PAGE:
The Roundup -

Exciting Opportunities for Veterans with PTSD June 27th

 


Civil War Veterans called it Soldiers Heart. World War II identified it as Shell Shock. Perhaps you’ve heard the phrase Combat Fatigue. All of these are different names for Post Traumatic Stress, commonly known as PTSD. PTSD is a serious condition that may develop after a person is exposed to a wide range of traumatic events. Combat Military Personnel are at great risk with the Veteran’s Administration (VA) estimating that 830,000 veterans suffer from PTSD. Symptoms of PTSD can include negative changes in beliefs and feelings, nightmares, increased anxiety, substance abuse, feeling alienated and alone, hypervigilance, difficulty concentrating, sleep disorders, depression and a loss of interest in activities disrupting both work and home life. The US Department of Veterans Affairs estimates that 22 veterans commit suicide in the United States every day, that’s one every 65 minutes, as a result of PTSD. In the past 10 years, Montana has lost approximately 2000 veterans to suicide. That’s one approximately every 36 hours. Suicide rates in the military and among veterans have increased significantly since the beginning of the Iraq and Afghanistan wars.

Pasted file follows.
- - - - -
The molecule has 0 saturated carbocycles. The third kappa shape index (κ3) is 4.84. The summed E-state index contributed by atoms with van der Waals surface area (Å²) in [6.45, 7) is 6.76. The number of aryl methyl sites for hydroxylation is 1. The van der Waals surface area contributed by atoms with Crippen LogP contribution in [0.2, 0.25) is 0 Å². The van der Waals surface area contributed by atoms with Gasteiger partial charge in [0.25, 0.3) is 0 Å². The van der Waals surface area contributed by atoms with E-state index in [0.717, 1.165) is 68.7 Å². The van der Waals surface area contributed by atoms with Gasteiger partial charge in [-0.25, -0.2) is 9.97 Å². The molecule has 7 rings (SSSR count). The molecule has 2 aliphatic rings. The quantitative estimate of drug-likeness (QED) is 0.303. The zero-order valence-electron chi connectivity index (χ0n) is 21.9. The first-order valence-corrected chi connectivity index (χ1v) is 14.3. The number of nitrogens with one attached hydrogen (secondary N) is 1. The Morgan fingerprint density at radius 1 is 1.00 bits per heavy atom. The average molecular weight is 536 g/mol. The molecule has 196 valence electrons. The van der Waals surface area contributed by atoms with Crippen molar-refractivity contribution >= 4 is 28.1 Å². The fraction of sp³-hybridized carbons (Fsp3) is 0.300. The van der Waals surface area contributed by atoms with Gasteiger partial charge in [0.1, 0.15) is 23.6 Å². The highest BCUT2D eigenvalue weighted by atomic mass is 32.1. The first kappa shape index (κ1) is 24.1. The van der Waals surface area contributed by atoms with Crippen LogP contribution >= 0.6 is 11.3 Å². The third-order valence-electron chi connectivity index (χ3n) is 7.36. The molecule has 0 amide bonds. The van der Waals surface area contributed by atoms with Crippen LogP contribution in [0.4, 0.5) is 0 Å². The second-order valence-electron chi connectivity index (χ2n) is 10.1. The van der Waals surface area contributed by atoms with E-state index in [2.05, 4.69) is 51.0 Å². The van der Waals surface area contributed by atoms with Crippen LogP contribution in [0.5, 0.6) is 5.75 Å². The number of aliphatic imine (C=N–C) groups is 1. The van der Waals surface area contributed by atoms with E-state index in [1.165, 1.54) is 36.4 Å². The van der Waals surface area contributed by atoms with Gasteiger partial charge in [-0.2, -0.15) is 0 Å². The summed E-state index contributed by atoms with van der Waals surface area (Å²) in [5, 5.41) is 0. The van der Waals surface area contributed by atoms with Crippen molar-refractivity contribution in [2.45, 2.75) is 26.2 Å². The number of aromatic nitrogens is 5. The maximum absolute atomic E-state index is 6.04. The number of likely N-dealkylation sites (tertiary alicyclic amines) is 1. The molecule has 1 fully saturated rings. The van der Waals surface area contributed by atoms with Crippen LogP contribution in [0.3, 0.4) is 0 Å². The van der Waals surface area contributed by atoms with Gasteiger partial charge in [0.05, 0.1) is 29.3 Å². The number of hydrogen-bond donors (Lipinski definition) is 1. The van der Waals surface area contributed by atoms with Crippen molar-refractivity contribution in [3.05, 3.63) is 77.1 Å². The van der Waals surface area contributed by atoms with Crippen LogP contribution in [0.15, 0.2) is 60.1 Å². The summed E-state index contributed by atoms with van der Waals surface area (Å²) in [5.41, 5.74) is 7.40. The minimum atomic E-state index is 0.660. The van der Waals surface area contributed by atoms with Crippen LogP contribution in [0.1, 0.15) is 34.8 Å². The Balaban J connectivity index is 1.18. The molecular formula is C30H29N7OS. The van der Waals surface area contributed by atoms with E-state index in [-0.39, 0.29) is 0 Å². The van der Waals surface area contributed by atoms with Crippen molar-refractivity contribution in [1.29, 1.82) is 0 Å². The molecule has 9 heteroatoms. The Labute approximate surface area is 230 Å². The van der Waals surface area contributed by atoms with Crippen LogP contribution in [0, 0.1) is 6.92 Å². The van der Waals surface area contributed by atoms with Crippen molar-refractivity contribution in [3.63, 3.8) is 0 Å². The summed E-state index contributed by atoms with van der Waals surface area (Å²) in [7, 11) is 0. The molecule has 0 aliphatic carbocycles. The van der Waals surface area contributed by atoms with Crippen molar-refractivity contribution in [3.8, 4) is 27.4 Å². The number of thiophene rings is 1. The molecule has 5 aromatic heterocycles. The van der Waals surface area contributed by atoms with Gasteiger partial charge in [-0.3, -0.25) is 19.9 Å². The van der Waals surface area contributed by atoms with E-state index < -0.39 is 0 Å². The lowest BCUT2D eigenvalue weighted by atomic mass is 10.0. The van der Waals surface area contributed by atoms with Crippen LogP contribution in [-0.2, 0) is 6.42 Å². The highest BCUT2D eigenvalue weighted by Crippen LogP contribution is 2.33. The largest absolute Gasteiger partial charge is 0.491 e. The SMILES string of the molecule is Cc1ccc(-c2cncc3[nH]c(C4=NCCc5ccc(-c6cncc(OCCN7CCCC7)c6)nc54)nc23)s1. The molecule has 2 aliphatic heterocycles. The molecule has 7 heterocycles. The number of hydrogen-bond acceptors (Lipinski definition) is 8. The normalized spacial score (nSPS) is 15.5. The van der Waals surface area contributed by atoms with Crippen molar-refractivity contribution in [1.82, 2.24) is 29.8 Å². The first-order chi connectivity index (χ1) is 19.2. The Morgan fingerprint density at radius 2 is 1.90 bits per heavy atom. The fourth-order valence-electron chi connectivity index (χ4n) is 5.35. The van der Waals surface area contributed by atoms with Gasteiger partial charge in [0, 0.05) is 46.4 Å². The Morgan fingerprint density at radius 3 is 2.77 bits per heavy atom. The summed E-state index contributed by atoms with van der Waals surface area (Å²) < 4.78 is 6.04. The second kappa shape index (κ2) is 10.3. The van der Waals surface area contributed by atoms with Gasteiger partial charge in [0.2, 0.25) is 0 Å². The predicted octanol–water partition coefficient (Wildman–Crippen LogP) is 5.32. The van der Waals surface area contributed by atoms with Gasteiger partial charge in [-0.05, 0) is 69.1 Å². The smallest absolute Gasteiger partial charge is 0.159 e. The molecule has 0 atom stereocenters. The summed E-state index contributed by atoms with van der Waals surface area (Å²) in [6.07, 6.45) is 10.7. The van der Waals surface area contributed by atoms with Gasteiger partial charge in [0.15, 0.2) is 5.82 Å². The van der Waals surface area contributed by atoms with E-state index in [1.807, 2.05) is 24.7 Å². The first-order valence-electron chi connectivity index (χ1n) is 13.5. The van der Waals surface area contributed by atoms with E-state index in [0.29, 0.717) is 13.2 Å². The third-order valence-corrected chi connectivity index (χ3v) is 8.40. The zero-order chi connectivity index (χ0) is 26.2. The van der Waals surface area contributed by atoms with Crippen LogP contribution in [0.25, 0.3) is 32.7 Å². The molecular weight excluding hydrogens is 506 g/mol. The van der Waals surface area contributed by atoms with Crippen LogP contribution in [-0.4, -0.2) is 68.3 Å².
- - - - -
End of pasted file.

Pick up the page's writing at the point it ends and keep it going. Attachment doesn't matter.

22 Boots is a program being presented to bring awareness of PTSD to our community and direct veterans in finding resources to assist them with their battle. Montana Warriors on the Water, an extension of the Miles City Chapter of Walleyes Unlimited, will be on hand to present their program designed to provide outdoor recreational opportunities and therapy to veterans of the United States Military, especially those that are combat wounded or suffering from issues associated with PTSD. They hosted their 1st event June 8-15, 2015. R.I.V.E.R. (Rural Institute for Veterans Education and Research) has an exciting new opportunity for veterans to not only help themselves, but also reach out to assist other veterans. Veterans are having long wait lines for care; and in the case of mental health, appointments are limited and proving to be inadequate. A peer-to-peer approach that is being promoted is expansion of the role of the EMT, to that of Community Veteran EMT. The CV-EMT program that is supported by the IAVA, includes specialized training specific to veteran’s issues bridging the gap between VA visits during times of crisis. Also sharing some resources will be Kerrie Wheeler, LCPC, Psychological Health Coordinator with the MT Army National Guard Outreach program. Kerrie has more than 25 years of experience with a Master’s degree in Counseling, a Master’s degree in Human Services as well as several other licenses and affiliations. With hundreds of hours of training in the treatment of trauma, she assists in the development of networks of service providers located in local communities. VFW Post Commander Les Polland and American Legion Post Commander Jeff Wadell will also be speaking. Please join us on June 27th at Veterans Memorial Park from 10:00 am to 12:00 pm. For questions or concerns please contact Everett Crum at 406-488-5363 or DelRae Steinbeisser at 406-488-4646.

 

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